In March 2011, Fort Bend prepared to install personal computers, network components, and audiovisual equipment into its newly built Fort Bend County Justice Center. All technical support employees, including Davis, were involved in the process. As the Desktop Support Supervisor, Davis and her team were to “assist with the testing of the computers [and] make sure all of the computers had been set up properly.” The installation was scheduled for the weekend of July 4, 2011, and all employees were required to be present.

On June 28, 2011, Davis informed Ford that she would not be available to work the morning of Sunday July 3, 2011, allegedly “due to a previous religious commitment.” Davis testified that [i]t was a special church service, and that I needed to be off that Sunday[,] ... but I would be more than willing to come in after church services.” Davis also testified that she had arranged for a replacement during her absence, as she had done in the past. Ford did not approve her absence, stating that it “would be grounds for a write-up or termination.” After Davis attended her church event and did not report to work, Fort Bend terminated Davis's employment.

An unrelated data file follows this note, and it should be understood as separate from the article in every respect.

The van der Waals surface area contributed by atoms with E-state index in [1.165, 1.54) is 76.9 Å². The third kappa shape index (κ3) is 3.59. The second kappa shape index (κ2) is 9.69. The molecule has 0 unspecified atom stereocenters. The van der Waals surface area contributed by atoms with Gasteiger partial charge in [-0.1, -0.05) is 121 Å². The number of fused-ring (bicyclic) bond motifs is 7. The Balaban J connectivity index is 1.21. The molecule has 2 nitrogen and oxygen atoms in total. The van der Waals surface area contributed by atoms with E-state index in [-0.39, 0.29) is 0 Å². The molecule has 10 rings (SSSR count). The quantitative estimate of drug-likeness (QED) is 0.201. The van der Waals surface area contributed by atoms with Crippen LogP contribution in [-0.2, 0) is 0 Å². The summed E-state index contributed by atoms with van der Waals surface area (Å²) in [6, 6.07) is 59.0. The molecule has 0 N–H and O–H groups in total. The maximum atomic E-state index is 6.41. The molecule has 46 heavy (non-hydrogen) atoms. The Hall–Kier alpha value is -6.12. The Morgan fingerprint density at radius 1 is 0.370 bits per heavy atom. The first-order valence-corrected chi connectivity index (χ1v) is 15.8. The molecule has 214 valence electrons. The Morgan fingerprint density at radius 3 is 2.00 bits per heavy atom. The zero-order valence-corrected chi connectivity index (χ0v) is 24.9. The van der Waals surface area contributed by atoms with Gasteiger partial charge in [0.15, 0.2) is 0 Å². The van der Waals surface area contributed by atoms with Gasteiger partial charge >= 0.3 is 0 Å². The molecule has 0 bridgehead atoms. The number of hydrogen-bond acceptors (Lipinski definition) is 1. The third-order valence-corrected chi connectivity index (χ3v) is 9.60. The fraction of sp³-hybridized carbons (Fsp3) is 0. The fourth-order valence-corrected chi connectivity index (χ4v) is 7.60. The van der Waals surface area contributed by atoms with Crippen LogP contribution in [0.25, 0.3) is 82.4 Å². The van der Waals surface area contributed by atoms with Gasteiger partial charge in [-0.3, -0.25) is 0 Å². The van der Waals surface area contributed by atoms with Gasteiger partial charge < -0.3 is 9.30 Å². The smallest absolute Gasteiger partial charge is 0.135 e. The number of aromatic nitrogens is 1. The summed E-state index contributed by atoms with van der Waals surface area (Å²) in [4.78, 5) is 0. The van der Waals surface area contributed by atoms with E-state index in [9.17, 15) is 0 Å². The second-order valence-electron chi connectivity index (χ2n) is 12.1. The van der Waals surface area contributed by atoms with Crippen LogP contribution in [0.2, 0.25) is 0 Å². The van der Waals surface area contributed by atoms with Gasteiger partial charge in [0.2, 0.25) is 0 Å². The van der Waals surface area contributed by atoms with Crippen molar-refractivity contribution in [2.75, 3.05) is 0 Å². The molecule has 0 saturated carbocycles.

Davis filed suit against Fort Bend, alleging retaliation and religious discrimination under Title VII, and intentional infliction of emotional distress. The district court granted Fort Bend's motion for summary judgment on all claims and dismissed Davis's action. Davis timely appealed the district court's grant of summary judgment. On appeal, Davis challenges the grant of summary judgment on her Title VII claims, but not on her intentional infliction of emotional distress claim.

II. JURISDICTION AND STANDARD OF REVIEW

The district court had jurisdiction over Davis's Title VII claims pursuant to 42 U.S.C. § 2000e–5(f)(3). Because this is an appeal of a final judgment of a district court, this court has jurisdiction under 28 U.S.C. § 1291.

This court reviews the district court's ruling on summary judgment de novo, applying the same standard as the district court in the first instance. Turner v. Baylor Richardson Med. Ctr., 476 F.3d 337, 343 (5th Cir.2007) (citation omitted). “Summary judgment should be granted when the moving party shows that ‘there is no genuine dispute as to any material fact and the movant is entitled to judgment as a matter of law.’ Willis v. Cleco Corp., 749 F.3d 314, 317 (5th Cir.2014) (quoting Fed.R.Civ.P. 56(a)). A genuine dispute of material fact exists when the ‘evidence is such that a reasonable jury could return a verdict for the nonmoving party.’ Royal v. CCC & R Tres Arboles, L.L.C., 736 F.3d 396, 400 (5th Cir.2013) (quoting Anderson v. Liberty Lobby, Inc., 477 U.S. 242, 248, 106 S.Ct. 2505, 91 L.Ed.2d 202 (1986)).